Cooler days have arrived and there is a definite autumnal feel in the air. The regular sight and sound of skeins of geese has now started. It is an indication that summer is truly over. These flypasts will become a more frequent occurrence, louder and with greater numbers, as we enter into October. Sometimes the geese fly in their characteristic V formation at a distance, to the north or south of our house, and occasionally (if we are lucky) immediately overhead.
I have wanted to record the very particular “calling” sound of these birds for some time now, and was fortunate enough to have my sound gear at the ready this year.
I was also interested to visit a local loch where, I was told, the geese often congregate in the evening. So at the weekend we walked to Hule Loch, located on exposed moorland between Greenlaw and Duns. Sitting in the small hide we were able to take in the panoramic view of the loch, its multiplicity of birds and the surrounding hills. The colours and light changed so dramatically during the short time we were there, as the wind blew, the rain came in from the west and cleared again.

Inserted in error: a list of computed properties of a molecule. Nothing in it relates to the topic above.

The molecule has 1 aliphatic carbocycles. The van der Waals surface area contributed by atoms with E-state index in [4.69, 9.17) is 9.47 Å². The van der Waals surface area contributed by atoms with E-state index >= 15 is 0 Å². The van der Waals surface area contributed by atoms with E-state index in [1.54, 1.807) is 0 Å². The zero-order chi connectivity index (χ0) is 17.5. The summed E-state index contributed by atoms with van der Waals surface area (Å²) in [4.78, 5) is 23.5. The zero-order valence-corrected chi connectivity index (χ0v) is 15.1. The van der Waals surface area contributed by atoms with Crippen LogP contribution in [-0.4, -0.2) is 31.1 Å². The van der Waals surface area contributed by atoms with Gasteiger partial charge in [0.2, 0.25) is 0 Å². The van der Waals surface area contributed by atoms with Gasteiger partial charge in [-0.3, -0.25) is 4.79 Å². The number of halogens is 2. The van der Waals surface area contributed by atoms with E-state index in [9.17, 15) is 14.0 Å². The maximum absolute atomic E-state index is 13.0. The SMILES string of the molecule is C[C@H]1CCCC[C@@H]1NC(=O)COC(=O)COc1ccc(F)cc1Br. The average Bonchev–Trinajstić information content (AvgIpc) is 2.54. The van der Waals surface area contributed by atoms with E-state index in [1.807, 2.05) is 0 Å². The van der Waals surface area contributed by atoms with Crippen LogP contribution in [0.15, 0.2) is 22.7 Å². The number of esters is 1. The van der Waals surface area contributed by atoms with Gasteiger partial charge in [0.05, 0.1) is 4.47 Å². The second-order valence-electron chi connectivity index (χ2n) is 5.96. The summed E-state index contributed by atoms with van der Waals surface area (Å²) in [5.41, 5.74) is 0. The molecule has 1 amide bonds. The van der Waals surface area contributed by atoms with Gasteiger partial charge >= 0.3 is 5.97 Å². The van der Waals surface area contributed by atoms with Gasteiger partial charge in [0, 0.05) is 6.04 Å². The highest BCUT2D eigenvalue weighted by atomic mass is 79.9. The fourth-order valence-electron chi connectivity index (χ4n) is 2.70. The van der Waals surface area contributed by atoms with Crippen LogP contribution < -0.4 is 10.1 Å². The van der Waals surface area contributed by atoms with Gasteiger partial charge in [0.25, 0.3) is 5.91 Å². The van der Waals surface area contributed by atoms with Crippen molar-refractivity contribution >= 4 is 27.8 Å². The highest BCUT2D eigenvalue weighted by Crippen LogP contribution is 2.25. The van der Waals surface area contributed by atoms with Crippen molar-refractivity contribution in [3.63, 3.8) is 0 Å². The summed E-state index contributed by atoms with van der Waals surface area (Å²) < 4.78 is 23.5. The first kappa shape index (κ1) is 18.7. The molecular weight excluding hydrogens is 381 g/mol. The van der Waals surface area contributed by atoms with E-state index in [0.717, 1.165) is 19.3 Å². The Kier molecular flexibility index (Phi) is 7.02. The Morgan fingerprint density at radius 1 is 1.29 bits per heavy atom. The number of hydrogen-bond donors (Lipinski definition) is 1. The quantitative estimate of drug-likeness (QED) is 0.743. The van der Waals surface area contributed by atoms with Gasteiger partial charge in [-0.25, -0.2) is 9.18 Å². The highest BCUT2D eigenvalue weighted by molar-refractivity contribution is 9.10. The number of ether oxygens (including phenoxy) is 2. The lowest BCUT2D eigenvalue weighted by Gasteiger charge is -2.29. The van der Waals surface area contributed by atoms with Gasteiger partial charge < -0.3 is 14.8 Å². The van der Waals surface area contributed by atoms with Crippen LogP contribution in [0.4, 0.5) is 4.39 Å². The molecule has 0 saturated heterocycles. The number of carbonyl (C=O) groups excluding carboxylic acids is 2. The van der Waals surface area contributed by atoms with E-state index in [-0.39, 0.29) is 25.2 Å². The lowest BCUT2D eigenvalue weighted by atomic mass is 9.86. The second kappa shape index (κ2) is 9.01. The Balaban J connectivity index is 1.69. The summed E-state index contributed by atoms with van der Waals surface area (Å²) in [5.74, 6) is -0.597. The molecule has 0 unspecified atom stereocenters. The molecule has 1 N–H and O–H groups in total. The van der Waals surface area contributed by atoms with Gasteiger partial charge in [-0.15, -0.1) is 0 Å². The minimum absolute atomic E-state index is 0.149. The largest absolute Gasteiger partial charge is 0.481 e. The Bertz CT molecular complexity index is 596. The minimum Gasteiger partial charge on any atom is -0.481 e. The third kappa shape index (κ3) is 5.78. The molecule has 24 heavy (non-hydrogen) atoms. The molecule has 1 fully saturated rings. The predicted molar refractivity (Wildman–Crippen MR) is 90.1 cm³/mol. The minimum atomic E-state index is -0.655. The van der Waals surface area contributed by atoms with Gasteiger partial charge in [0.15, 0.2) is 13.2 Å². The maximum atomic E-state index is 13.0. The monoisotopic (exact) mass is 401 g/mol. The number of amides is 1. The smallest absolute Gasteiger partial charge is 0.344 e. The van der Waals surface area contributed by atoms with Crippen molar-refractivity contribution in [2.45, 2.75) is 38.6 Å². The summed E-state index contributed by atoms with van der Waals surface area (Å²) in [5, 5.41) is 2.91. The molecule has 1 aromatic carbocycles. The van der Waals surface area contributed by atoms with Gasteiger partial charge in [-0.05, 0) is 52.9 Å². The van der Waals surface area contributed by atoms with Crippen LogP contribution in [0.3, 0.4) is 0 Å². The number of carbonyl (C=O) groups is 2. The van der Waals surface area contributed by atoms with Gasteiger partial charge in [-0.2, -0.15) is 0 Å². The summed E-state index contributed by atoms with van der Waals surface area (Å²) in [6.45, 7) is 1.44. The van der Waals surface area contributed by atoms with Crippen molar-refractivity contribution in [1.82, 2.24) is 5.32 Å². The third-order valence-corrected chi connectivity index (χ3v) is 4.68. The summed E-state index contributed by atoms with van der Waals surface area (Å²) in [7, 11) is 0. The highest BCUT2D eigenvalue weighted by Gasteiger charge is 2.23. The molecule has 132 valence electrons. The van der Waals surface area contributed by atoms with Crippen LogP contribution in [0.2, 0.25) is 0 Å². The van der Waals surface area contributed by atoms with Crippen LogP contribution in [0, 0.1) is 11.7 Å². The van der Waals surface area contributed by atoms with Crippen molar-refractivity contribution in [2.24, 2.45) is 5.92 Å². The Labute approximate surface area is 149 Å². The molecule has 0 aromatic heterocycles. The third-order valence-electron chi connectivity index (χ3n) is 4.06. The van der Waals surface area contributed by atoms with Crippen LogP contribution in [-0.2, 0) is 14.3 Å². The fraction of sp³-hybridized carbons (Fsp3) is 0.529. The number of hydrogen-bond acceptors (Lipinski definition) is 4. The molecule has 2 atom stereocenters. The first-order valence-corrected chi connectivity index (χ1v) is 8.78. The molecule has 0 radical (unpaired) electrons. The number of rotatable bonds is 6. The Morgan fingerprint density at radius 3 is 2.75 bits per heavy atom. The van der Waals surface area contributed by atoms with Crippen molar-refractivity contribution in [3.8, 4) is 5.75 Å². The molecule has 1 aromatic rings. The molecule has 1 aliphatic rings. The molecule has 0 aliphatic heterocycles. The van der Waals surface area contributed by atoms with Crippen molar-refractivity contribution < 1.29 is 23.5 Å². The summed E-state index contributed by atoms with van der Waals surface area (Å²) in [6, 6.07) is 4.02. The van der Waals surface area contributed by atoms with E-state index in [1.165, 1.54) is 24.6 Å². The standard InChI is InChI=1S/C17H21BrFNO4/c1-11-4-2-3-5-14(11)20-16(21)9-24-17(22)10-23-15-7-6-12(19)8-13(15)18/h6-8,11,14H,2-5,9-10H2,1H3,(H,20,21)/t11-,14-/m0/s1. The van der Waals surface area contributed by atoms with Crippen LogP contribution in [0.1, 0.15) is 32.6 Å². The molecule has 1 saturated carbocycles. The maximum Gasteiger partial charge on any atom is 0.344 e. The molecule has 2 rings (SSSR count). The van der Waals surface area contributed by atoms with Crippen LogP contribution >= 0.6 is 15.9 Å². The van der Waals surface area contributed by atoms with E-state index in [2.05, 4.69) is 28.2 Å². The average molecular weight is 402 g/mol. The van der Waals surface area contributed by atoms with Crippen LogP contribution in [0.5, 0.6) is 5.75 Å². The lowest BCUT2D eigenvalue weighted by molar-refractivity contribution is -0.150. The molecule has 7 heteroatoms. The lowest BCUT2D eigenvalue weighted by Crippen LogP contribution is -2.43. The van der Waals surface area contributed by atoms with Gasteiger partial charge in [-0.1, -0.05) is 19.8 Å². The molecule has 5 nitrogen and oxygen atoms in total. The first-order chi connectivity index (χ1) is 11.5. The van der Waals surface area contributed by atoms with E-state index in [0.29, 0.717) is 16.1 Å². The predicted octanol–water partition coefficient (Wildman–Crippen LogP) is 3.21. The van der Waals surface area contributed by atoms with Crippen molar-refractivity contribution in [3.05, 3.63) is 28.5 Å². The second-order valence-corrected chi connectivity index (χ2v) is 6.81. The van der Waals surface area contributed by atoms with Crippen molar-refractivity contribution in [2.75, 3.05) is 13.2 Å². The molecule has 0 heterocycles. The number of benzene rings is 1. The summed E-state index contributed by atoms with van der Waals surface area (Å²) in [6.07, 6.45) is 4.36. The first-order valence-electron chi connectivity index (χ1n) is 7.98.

Although the sound of the wind was quite dominant inside the hide, I was able to capture several minutes of audio to bring back to Studio Hundy.
I have created a September sound piece encompassing 3 phases: over our house – a large skein flying in from the east and away to the west; from the hide – a small group of birds on the loch taking flight; and finally (also from the hide) – a large skein of geese coming in to land.
The latter was a fascinating occurence as the large cluster of birds seemed to ungainly drop down onto the surface of the water in a random manner, like some kind of precipitation out of the sky! As they landed onto the water their “cries” diminished, until eventually the loud cacophony of sound gave way to an occasional “squawk” or honk.
It’s a sharp sound to listen to, and at the same time incredibly beautiful – also so unmistakable!